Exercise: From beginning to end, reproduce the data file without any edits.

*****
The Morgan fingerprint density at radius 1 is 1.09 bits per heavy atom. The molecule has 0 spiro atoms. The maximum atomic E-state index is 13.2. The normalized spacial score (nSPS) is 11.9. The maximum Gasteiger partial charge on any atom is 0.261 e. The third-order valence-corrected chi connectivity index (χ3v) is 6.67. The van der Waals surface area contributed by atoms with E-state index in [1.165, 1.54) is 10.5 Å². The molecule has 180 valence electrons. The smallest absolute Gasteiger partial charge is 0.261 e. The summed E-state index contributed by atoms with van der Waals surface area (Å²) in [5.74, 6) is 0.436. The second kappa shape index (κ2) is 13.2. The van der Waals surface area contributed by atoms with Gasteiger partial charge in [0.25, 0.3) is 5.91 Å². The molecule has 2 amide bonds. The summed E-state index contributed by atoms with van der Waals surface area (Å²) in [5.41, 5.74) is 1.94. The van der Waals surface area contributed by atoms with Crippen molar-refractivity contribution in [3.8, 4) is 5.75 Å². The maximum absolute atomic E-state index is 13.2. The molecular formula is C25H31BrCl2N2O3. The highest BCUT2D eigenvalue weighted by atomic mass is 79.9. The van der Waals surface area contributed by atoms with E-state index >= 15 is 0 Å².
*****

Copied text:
The Morgan fingerprint density at radius 1 is 1.09 bits per heavy atom. The molecule has 0 spiro atoms. The maximum atomic E-state index is 13.2. The normalized spacial score (nSPS) is 11.9. The maximum Gasteiger partial charge on any atom is 0.261 e. The third-order valence-corrected chi connectivity index (χ3v) is 6.67. The van der Waals surface area contributed by atoms with E-state index in [1.165, 1.54) is 10.5 Å². The molecule has 180 valence electrons. The smallest absolute Gasteiger partial charge is 0.261 e. The summed E-state index contributed by atoms with van der Waals surface area (Å²) in [5.74, 6) is 0.436. The second kappa shape index (κ2) is 13.2. The van der Waals surface area contributed by atoms with Gasteiger partial charge in [0.25, 0.3) is 5.91 Å². The molecule has 2 amide bonds. The summed E-state index contributed by atoms with van der Waals surface area (Å²) in [5.41, 5.74) is 1.94. The van der Waals surface area contributed by atoms with Crippen molar-refractivity contribution in [3.8, 4) is 5.75 Å². The maximum absolute atomic E-state index is 13.2. The molecular formula is C25H31BrCl2N2O3. The highest BCUT2D eigenvalue weighted by atomic mass is 79.9. The van der Waals surface area contributed by atoms with E-state index >= 15 is 0 Å².